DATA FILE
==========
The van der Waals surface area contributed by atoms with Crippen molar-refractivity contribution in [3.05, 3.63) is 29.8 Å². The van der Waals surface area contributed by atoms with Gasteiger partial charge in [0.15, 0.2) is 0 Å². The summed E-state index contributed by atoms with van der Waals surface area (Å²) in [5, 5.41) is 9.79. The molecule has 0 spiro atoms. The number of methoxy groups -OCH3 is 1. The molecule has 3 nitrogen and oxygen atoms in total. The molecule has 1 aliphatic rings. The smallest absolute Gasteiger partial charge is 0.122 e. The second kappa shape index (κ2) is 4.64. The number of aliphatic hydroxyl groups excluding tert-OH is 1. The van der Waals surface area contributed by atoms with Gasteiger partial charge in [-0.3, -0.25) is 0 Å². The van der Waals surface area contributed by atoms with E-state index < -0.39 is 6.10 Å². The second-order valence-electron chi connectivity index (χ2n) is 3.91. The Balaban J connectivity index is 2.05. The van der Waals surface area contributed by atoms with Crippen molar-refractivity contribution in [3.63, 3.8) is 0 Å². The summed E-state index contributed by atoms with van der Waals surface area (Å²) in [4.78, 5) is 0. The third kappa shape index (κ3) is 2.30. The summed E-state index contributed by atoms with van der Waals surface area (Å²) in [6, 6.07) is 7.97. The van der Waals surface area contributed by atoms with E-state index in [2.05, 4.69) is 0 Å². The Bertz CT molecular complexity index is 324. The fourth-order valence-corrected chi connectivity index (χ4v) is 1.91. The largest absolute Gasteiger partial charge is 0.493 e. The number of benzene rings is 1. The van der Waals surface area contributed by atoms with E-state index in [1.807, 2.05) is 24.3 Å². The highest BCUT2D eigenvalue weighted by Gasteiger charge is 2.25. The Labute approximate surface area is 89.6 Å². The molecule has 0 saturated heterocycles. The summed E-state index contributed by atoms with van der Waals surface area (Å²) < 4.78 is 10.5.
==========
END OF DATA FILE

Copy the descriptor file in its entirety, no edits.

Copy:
The van der Waals surface area contributed by atoms with Crippen molar-refractivity contribution in [3.05, 3.63) is 29.8 Å². The van der Waals surface area contributed by atoms with Gasteiger partial charge in [0.15, 0.2) is 0 Å². The summed E-state index contributed by atoms with van der Waals surface area (Å²) in [5, 5.41) is 9.79. The molecule has 0 spiro atoms. The number of methoxy groups -OCH3 is 1. The molecule has 3 nitrogen and oxygen atoms in total. The molecule has 1 aliphatic rings. The smallest absolute Gasteiger partial charge is 0.122 e. The second kappa shape index (κ2) is 4.64. The number of aliphatic hydroxyl groups excluding tert-OH is 1. The van der Waals surface area contributed by atoms with Gasteiger partial charge in [-0.3, -0.25) is 0 Å². The van der Waals surface area contributed by atoms with E-state index < -0.39 is 6.10 Å². The second-order valence-electron chi connectivity index (χ2n) is 3.91. The Balaban J connectivity index is 2.05. The van der Waals surface area contributed by atoms with Crippen molar-refractivity contribution in [3.63, 3.8) is 0 Å². The summed E-state index contributed by atoms with van der Waals surface area (Å²) in [4.78, 5) is 0. The third kappa shape index (κ3) is 2.30. The summed E-state index contributed by atoms with van der Waals surface area (Å²) in [6, 6.07) is 7.97. The van der Waals surface area contributed by atoms with E-state index in [2.05, 4.69) is 0 Å². The Bertz CT molecular complexity index is 324. The fourth-order valence-corrected chi connectivity index (χ4v) is 1.91. The largest absolute Gasteiger partial charge is 0.493 e. The number of benzene rings is 1. The van der Waals surface area contributed by atoms with E-state index in [1.807, 2.05) is 24.3 Å². The highest BCUT2D eigenvalue weighted by Gasteiger charge is 2.25. The Labute approximate surface area is 89.6 Å². The molecule has 0 saturated heterocycles. The summed E-state index contributed by atoms with van der Waals surface area (Å²) < 4.78 is 10.5.